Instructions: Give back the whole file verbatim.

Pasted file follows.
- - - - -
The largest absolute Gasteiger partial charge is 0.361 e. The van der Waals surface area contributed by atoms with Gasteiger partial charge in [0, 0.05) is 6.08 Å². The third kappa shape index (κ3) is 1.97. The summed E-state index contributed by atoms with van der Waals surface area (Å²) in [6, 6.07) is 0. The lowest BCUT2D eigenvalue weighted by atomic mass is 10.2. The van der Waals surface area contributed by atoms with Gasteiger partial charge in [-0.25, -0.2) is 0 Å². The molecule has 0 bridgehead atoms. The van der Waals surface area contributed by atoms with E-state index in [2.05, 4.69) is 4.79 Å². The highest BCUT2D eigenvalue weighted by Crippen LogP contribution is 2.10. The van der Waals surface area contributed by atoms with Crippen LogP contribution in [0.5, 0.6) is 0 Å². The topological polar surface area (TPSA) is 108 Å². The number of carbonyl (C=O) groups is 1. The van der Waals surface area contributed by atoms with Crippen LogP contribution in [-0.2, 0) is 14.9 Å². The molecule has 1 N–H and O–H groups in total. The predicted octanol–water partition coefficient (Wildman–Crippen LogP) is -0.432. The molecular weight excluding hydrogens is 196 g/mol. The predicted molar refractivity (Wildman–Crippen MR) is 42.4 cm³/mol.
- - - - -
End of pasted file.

The largest absolute Gasteiger partial charge is 0.361 e. The van der Waals surface area contributed by atoms with Gasteiger partial charge in [0, 0.05) is 6.08 Å². The third kappa shape index (κ3) is 1.97. The summed E-state index contributed by atoms with van der Waals surface area (Å²) in [6, 6.07) is 0. The lowest BCUT2D eigenvalue weighted by atomic mass is 10.2. The van der Waals surface area contributed by atoms with Gasteiger partial charge in [-0.25, -0.2) is 0 Å². The molecule has 0 bridgehead atoms. The van der Waals surface area contributed by atoms with E-state index in [2.05, 4.69) is 4.79 Å². The highest BCUT2D eigenvalue weighted by Crippen LogP contribution is 2.10. The van der Waals surface area contributed by atoms with Crippen LogP contribution in [0.5, 0.6) is 0 Å². The topological polar surface area (TPSA) is 108 Å². The number of carbonyl (C=O) groups is 1. The van der Waals surface area contributed by atoms with Crippen LogP contribution in [-0.2, 0) is 14.9 Å². The molecule has 1 N–H and O–H groups in total. The predicted octanol–water partition coefficient (Wildman–Crippen LogP) is -0.432. The molecular weight excluding hydrogens is 196 g/mol. The predicted molar refractivity (Wildman–Crippen MR) is 42.4 cm³/mol.